Despite being urged by Labor leader Bill Shorten to vote for change, Saturday’s federal election result suggests the people of Australia weren’t ready to transform the national government and decided to stick with the devil they knew.
Voters had whinged to opinion pollsters – literally for years – that they’d given up on the Abbott-Turnbull-Morrison Coalition Government. Yet the election count, as it currently stands, indicates that voters weren’t actually ready to get out the baseball bats for the Government. As a result, Bill Shorten’s Labor has lost more seats than it gained, leaving the Coalition in government.
While this status quo approach by voters principally benefited Scott Morrison and the Coalition, it also protected a number of minor party and independent MPs who sit on the crossbench and will likely be powerful influences in the next parliament.
Bob Katter, the rambunctious member for the sprawling outback seat of Kennedy in Queensland, was returned with a slight increase to his already healthy margin. The Tasmanian independent, Andrew Wilkie, who is about as far as anyone could possibly be from Bob Katter, geographically and politically, was also returned with an increased vote.
The Greens’ only MP in the House of Representatives, Adam Bandt, got an even bigger boost to his primary vote in the seat of Melbourne, while the Centre Alliance MP (formerly of the Nick Xenophon Team) from South Australia, Rebekah Sharkie, received a smaller increase but still managed to fend off her two-time Liberal opponent, Georgina Downer.
And Helen Haines appeared to have maintained the vote previously secured in Indi by her independent predecessor Cathy McGowan, despite a strong challenge from the Liberal Party. Dr Haines makes history by becoming the first independent to succeed another independent in a federal seat.
There were exceptions of course, with the move to the status quo potentially putting one independent at risk, the recently-elected member for Wentworth, Kerryn Phelps.
Dr Phelps rode into office on a wave of voter disgust over the Liberals’ treatment of former prime minister Malcolm Turnbull at the by-election created by Mr Turnbull’s retirement from Parliament.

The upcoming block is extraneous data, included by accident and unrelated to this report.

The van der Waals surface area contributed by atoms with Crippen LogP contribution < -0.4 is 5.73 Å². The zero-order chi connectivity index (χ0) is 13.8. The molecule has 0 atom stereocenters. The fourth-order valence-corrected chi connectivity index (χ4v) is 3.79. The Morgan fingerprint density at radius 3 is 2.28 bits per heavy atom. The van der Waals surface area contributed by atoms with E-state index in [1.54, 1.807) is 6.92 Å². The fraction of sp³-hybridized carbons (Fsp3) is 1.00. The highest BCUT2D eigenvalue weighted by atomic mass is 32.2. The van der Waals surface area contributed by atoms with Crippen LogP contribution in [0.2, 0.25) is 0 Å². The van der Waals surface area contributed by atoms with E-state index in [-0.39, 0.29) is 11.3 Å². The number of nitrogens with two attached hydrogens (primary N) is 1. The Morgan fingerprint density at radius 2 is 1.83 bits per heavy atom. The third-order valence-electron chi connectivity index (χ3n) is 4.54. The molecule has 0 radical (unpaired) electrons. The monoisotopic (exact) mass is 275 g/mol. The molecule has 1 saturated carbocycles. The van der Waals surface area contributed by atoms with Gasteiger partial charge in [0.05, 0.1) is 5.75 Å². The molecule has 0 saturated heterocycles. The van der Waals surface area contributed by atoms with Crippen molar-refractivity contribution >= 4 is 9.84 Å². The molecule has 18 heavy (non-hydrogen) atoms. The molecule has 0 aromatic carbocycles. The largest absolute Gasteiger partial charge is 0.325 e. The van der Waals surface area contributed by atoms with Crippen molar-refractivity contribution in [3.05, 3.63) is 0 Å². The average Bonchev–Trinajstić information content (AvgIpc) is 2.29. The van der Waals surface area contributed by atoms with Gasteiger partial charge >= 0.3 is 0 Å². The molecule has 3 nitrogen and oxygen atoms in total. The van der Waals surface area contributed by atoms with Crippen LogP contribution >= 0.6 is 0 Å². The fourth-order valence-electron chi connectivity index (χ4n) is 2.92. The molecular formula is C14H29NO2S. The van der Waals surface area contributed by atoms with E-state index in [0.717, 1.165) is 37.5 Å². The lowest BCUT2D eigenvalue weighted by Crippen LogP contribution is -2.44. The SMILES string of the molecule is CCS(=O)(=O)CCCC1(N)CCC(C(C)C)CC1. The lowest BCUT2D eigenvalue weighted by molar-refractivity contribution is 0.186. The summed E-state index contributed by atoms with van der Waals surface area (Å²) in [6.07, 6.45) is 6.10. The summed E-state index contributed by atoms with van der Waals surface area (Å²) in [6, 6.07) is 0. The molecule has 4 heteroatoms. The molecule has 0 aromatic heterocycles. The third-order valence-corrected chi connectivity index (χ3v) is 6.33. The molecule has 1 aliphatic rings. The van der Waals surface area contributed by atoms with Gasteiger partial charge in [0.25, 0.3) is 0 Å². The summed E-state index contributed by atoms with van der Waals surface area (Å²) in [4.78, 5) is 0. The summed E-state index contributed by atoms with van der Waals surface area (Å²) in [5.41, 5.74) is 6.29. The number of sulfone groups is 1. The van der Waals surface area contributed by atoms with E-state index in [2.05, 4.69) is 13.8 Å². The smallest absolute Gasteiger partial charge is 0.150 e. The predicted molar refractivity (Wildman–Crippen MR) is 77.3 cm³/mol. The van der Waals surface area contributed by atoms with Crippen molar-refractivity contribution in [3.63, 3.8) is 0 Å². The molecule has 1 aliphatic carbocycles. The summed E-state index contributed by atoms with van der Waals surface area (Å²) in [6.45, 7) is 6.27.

So far, Dr Phelps has increased her primary vote, but that may not be enough to prevail over another two-time Liberal opponent, Dave Sharma, now that voter anger over Mr Turnbull seems to have subsided. At the end of counting on Saturday night the pair were split almost 50/50 on a two-party preferred basis.
Of course the biggest exception of all was the stunning victory by independent candidate Zali Steggall in the previously safe Liberal seat of Warringah, where the community rose up against the arch conservative former PM, Tony Abbott. In the case of Mr Abbott, voters were emphatic in rejecting the devil they knew.
During her victory speech on Saturday night, Ms Steggall uttered the words that Bill Shorten probably would have preferred to deliver: that the electorate had “voted for the future” and “when communities want change they make it happen”.
This is a message that should not be lost even though the Morrison Coalition government has been returned. In most cases, voters apparently did not want change, but among the few instances when they did, they elected strong, centrist independents such as Zali Steggall, Helen Haines and potentially Kerryn Phelps.
If the Coalition does not win enough seats to form government in its own right, which is still on the cards, it will have to negotiate with one or more of these centrist independents to establish a minority government.
These ‘moderates with heart’, as Zali Stegall calls them, will push for strong, authentic action on climate change, and more humanitarian treatment of asylum seekers.
In short, Scott Morrison would have to abandon the status quo on two of the Coalition’s most totemic issues in exchange for the right to form government.